Bill, Bo and Mike, thanks for coming to Nebraska. We hope you enjoyed your millions of parting gifts.
No offense intended, fellas. We just want to try to win our old way. The Nebraska way. And we got the guy wrapped up on Sunday who is going to do that for us.
We made a mistake with Frank Solich’s firing, that much is now clear. Well, maybe more accurately and less controversially, we made a mistake with Steve Pederson — the native son athletic director who decided the only way forward for the proud program fresh off the dominating 1990s and a trip to a national championship contest in 2001 was to cut ties with the past and remake it in his own pro-style, West Coast image.
I recall thinking at the time of Bill Callahan’s introductory press conference that winning might be really nice, but that something even more important was being lost in the transition. Then that No. 1 nationally ranked recruiting class was faxing in their national letters of intent to play for the big ‘N’ a year later — and even after a losing season that saw us forcing square pegs into round holes, I admit I got lost in that joy of quick national relevancy.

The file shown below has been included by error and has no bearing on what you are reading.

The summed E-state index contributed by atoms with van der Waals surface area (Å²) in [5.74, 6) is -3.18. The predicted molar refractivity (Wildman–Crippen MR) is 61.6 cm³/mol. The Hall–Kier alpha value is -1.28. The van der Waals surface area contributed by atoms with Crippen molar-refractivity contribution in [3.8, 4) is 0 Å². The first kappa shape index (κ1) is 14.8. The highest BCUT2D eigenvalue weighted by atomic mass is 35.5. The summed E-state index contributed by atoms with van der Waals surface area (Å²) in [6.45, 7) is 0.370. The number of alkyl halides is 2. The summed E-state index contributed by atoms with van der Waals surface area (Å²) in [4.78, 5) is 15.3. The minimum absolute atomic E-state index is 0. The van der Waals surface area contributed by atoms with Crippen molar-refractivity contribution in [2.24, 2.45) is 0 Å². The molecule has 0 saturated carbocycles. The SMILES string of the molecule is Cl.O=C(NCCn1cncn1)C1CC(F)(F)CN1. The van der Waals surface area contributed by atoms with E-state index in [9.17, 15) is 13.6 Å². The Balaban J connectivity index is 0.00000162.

It turned out to be short-lived and then agonizingly elusive.
We can rehash the past 14 seasons between Solich and Frost. I think we can summarize it with one word, though: Fracture.
Our players haven’t had many seasons when they felt like the full fan base was standing behind them, through thick and thin. We can point fingers all we like at things like suspect administrative support or ego-driven decision making from the higher ups. Maybe it was subpar coaching, or unreasonable expectations. I’m sure all of these things played a role in fan behavior.
But it’s in the past now. No more need to go there and argue that which we can no longer change.
Enter Scott Frost.
I won’t waste space introducing him. His accomplishments as a player are known, his coaching pedigree is without rival, and he has shown to be capable in turning a program that went 0-12 in 2015 to 12-0 in 2017.
What I will preach is patience, love and joy.
I know, those sound more like words befitting a Hallmark holiday card. But it is Christmas early in Nebraska. The gift we were all asking for came early. It’s here.
And now, it’s time to enter “the process.”
Frost alluded several times in his introductory press conference to the blueprint that worked for generations at Nebraska, and what its core tenet was. Unity. That’s what we’re getting with his arrival — a return of the soul to the program. For many years, we expected the players we invited to Nebraska — and even ones from here who were too young to recall the glory days — to play with that same swagger, fire and drive. Sometimes, you wanted to walk on the field and get in their face masks and explain it to them when it seemed to be absent.
But the problem was that the men leading them weren’t cut from that same cloth as former players. Bo Pelini was the closest to it, but he also fueled the team’s engine with a toxic blend that seemed to exhaust clouds of negativity.